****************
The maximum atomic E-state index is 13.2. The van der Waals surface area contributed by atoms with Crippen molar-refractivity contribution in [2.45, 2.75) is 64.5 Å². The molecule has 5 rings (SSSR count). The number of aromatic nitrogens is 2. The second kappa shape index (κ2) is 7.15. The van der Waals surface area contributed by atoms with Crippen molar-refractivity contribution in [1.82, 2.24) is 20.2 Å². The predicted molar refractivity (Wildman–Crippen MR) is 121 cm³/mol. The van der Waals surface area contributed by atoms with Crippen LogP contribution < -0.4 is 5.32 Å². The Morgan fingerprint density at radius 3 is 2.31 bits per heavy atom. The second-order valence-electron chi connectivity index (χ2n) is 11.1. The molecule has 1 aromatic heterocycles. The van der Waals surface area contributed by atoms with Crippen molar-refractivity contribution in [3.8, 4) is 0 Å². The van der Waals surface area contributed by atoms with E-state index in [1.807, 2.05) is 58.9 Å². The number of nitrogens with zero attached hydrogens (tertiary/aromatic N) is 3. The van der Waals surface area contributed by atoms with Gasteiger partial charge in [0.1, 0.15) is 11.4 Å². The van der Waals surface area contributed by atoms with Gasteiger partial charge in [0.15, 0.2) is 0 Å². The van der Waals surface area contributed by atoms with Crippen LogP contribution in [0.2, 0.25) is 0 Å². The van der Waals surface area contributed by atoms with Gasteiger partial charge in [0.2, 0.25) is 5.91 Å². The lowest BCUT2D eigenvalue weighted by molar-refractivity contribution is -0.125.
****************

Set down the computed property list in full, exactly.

The maximum atomic E-state index is 13.2. The van der Waals surface area contributed by atoms with Crippen molar-refractivity contribution in [2.45, 2.75) is 64.5 Å². The molecule has 5 rings (SSSR count). The number of aromatic nitrogens is 2. The second kappa shape index (κ2) is 7.15. The van der Waals surface area contributed by atoms with Crippen molar-refractivity contribution in [1.82, 2.24) is 20.2 Å². The predicted molar refractivity (Wildman–Crippen MR) is 121 cm³/mol. The van der Waals surface area contributed by atoms with Crippen LogP contribution < -0.4 is 5.32 Å². The Morgan fingerprint density at radius 3 is 2.31 bits per heavy atom. The second-order valence-electron chi connectivity index (χ2n) is 11.1. The molecule has 1 aromatic heterocycles. The van der Waals surface area contributed by atoms with Crippen molar-refractivity contribution in [3.8, 4) is 0 Å². The van der Waals surface area contributed by atoms with E-state index in [1.807, 2.05) is 58.9 Å². The number of nitrogens with zero attached hydrogens (tertiary/aromatic N) is 3. The van der Waals surface area contributed by atoms with Gasteiger partial charge in [0.1, 0.15) is 11.4 Å². The van der Waals surface area contributed by atoms with Gasteiger partial charge in [0.15, 0.2) is 0 Å². The van der Waals surface area contributed by atoms with Crippen LogP contribution in [0.2, 0.25) is 0 Å². The van der Waals surface area contributed by atoms with Gasteiger partial charge in [0.2, 0.25) is 5.91 Å². The lowest BCUT2D eigenvalue weighted by molar-refractivity contribution is -0.125.